350.org is a great resource. It's Bill McKibben's site. The number refers to the ppm of CO2 that is the current target of the feeble international talks, and a number high enough to continue the global wreckage that is underway.
          In a recent Rolling Stone article, McKibben demonstrated that the proven reserves in the ground, controlled by the oil companies, are enough to multiply that figure something like tenfold. Burning those proven reserves alone means an unrecognizable climate, a runaway greenhouse effect, before 2050. The promised extraction and sale of those reserves are reflected in the current stock price of every major oil company. To make any real moves away from fossil fuel production and consumption would directly and severely impact the global share price of every company in the world's most powerful industry.
          It has nothing to do with future drilling or extraction, though I'm quite sure the bastards are drooling over that prospect. Any action to mitigate the climate catastrophe runs directly counter to the interests of the creme de la creme of the oligarchy.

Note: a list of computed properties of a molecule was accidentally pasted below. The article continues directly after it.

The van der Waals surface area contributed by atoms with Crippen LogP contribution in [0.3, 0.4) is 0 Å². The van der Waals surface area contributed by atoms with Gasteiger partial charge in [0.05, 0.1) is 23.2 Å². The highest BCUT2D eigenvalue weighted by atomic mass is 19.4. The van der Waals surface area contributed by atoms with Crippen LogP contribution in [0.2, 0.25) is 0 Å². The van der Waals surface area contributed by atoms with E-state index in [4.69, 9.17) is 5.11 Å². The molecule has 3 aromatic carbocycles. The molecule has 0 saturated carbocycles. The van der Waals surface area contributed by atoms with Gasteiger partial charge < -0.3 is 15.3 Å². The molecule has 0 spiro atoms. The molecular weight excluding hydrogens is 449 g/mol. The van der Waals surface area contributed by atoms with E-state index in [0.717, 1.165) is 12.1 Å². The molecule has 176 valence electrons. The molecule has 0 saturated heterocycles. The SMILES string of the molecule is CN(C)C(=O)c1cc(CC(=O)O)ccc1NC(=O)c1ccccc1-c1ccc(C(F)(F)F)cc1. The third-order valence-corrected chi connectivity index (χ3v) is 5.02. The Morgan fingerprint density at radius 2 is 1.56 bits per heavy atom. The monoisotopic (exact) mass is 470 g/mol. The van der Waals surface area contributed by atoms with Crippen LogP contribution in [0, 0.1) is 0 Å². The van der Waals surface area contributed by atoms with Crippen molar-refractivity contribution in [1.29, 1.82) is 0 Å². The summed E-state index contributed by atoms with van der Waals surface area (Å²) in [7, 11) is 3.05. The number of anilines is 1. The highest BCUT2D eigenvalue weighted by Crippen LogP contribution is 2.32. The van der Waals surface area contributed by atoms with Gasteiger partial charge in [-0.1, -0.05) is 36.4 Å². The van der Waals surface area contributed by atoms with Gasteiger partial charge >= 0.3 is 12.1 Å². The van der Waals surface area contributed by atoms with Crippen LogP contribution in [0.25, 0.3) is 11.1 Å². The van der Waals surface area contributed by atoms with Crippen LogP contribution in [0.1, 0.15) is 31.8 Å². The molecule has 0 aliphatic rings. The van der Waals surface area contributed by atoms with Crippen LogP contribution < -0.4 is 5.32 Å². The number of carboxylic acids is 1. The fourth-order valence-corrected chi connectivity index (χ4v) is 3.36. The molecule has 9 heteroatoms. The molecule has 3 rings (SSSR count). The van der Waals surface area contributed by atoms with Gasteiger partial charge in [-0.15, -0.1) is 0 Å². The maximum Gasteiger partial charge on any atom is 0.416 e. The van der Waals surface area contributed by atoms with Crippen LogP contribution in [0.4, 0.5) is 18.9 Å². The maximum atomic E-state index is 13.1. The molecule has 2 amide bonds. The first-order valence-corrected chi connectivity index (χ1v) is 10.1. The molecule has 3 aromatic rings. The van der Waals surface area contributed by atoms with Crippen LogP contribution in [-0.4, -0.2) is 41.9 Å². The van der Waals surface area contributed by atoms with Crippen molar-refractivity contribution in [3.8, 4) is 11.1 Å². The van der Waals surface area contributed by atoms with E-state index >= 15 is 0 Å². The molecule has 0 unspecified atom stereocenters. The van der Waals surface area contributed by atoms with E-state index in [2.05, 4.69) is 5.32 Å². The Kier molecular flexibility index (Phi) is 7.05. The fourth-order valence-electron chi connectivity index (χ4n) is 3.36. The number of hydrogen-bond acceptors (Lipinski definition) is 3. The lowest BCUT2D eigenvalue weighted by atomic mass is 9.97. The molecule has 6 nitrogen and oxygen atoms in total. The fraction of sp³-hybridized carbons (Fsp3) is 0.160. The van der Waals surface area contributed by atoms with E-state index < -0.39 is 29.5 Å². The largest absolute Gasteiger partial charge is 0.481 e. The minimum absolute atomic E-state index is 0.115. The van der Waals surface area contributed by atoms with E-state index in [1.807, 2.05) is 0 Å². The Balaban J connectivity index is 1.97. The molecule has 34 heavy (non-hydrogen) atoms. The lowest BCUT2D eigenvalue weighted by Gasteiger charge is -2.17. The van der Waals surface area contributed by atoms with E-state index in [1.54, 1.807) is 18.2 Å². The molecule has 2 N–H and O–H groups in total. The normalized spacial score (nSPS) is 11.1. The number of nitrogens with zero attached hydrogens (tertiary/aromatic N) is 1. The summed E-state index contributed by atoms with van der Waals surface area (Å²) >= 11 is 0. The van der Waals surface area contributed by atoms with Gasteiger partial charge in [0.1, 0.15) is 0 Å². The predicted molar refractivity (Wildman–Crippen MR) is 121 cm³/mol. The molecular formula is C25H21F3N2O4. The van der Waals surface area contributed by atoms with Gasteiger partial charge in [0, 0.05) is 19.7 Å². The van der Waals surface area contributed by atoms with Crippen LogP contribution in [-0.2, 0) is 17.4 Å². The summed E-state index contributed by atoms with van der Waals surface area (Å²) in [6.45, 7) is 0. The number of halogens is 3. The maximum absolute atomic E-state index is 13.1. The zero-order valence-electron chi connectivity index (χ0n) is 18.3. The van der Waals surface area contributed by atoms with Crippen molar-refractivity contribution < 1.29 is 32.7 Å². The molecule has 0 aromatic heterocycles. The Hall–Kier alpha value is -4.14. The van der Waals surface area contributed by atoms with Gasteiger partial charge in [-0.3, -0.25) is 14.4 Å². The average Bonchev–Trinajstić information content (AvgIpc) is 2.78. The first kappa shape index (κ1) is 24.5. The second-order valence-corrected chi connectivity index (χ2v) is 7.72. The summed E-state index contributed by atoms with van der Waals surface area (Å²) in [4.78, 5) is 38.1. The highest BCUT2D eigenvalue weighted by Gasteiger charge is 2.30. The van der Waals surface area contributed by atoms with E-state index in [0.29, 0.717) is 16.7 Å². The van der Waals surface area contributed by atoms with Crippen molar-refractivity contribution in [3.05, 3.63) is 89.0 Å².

Put another way; it's the planet's ability to sustain human civilization vs the industry that powers that civilization. We cannot have both.

          R-Money/R-Ayn, the ENRON Ticket, is not a campaign; it's a hostile takeover bid.

          by kamarvt on Sat Sep 22, 2012 at 06:47:48 AM PDT

          [ Parent ]

        •  The motive may not be skin off their noses now... (3+ / 0-)

          but don't they have children and grandchildren?  Aren't most rich people interested in passing on their wealth to future generations, creating dynasties?

          This has to be the most greedy, short sighted and foolish activity - even by ultra-rich standards.

          "The right to be heard does not automatically include the right to be taken seriously." -- Hubert H. Humphrey

          by Candide08 on Sat Sep 22, 2012 at 07:03:41 AM PDT

          [ Parent ]

    •  this is what they are saying (5+ / 0-)
      Recommended by:
      Aunt Pat, Siri, beltane, Candide08, maryabein

      http://www.forbes.com/...

      Antarctic sea ice also set record.  There is now more antarctic sea ice then ever.

      This is true actually.  But there are a number of explanations for it and it doesn't contradict global warming theories.  However, is an easy foil for the anti-climate groups.  For simple minded people it is easy to point to the other end of the world and conclude that global warming is a hoax.

      •  Monitoring Lake Ice (3+ / 0-)
        Recommended by:
        maryabein, Amber6541, Lily O Lady

        Amateurs can monitor Ice-Out conditions on lakes. This will mirror the Arctic sea-ice to some degree, and also gives another perspective on climate change.